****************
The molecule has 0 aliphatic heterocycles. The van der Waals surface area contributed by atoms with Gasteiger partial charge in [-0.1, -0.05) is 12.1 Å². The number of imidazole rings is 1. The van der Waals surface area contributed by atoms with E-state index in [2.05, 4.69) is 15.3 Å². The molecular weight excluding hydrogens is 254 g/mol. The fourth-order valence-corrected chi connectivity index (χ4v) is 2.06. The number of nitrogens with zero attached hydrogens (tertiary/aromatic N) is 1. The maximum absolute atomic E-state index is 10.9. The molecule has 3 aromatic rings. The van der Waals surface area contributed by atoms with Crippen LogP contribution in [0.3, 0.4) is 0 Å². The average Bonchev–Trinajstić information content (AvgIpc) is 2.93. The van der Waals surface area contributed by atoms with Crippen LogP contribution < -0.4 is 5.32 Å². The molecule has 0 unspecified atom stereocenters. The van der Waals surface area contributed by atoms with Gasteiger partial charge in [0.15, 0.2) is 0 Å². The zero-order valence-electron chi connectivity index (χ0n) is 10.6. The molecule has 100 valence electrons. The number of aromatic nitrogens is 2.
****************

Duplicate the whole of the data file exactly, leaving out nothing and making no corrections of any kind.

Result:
The molecule has 0 aliphatic heterocycles. The van der Waals surface area contributed by atoms with Gasteiger partial charge in [-0.1, -0.05) is 12.1 Å². The number of imidazole rings is 1. The van der Waals surface area contributed by atoms with E-state index in [2.05, 4.69) is 15.3 Å². The molecular weight excluding hydrogens is 254 g/mol. The fourth-order valence-corrected chi connectivity index (χ4v) is 2.06. The number of nitrogens with zero attached hydrogens (tertiary/aromatic N) is 1. The maximum absolute atomic E-state index is 10.9. The molecule has 3 aromatic rings. The van der Waals surface area contributed by atoms with Crippen LogP contribution in [0.3, 0.4) is 0 Å². The average Bonchev–Trinajstić information content (AvgIpc) is 2.93. The van der Waals surface area contributed by atoms with Crippen LogP contribution < -0.4 is 5.32 Å². The molecule has 0 unspecified atom stereocenters. The van der Waals surface area contributed by atoms with Gasteiger partial charge in [0.15, 0.2) is 0 Å². The zero-order valence-electron chi connectivity index (χ0n) is 10.6. The molecule has 100 valence electrons. The number of aromatic nitrogens is 2.